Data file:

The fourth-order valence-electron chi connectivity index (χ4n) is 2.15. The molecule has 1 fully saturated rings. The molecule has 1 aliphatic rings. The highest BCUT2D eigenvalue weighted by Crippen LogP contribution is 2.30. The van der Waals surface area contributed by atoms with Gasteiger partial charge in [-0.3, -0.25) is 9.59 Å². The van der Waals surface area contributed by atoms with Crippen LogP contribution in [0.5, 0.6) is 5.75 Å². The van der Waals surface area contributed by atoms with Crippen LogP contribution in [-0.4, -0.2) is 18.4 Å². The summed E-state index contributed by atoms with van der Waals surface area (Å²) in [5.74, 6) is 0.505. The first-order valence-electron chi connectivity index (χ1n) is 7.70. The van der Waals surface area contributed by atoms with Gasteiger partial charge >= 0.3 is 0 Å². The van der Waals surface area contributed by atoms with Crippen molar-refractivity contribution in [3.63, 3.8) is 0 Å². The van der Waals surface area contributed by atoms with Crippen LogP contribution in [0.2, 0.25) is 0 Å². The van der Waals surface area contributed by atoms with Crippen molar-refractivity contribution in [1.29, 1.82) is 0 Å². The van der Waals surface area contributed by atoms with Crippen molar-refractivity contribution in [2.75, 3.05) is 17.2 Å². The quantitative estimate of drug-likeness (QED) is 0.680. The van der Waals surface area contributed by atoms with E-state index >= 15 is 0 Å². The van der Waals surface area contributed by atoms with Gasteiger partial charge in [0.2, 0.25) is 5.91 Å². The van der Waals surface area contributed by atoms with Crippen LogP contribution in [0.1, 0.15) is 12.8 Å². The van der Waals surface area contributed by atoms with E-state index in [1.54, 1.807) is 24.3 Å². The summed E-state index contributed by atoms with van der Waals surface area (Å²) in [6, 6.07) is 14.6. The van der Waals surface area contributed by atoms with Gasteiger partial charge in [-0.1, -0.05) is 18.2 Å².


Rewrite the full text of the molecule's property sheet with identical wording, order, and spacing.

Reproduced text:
The fourth-order valence-electron chi connectivity index (χ4n) is 2.15. The molecule has 1 fully saturated rings. The molecule has 1 aliphatic rings. The highest BCUT2D eigenvalue weighted by Crippen LogP contribution is 2.30. The van der Waals surface area contributed by atoms with Gasteiger partial charge in [-0.3, -0.25) is 9.59 Å². The van der Waals surface area contributed by atoms with Crippen LogP contribution in [0.5, 0.6) is 5.75 Å². The van der Waals surface area contributed by atoms with Crippen LogP contribution in [-0.4, -0.2) is 18.4 Å². The summed E-state index contributed by atoms with van der Waals surface area (Å²) in [5.74, 6) is 0.505. The first-order valence-electron chi connectivity index (χ1n) is 7.70. The van der Waals surface area contributed by atoms with Gasteiger partial charge >= 0.3 is 0 Å². The van der Waals surface area contributed by atoms with Crippen molar-refractivity contribution in [3.63, 3.8) is 0 Å². The van der Waals surface area contributed by atoms with Crippen LogP contribution in [0.2, 0.25) is 0 Å². The van der Waals surface area contributed by atoms with Crippen molar-refractivity contribution in [1.29, 1.82) is 0 Å². The van der Waals surface area contributed by atoms with Crippen molar-refractivity contribution in [2.75, 3.05) is 17.2 Å². The quantitative estimate of drug-likeness (QED) is 0.680. The van der Waals surface area contributed by atoms with E-state index >= 15 is 0 Å². The van der Waals surface area contributed by atoms with Gasteiger partial charge in [0.2, 0.25) is 5.91 Å². The van der Waals surface area contributed by atoms with Crippen LogP contribution in [0.1, 0.15) is 12.8 Å². The van der Waals surface area contributed by atoms with E-state index in [1.54, 1.807) is 24.3 Å². The summed E-state index contributed by atoms with van der Waals surface area (Å²) in [6, 6.07) is 14.6. The van der Waals surface area contributed by atoms with Gasteiger partial charge in [-0.1, -0.05) is 18.2 Å².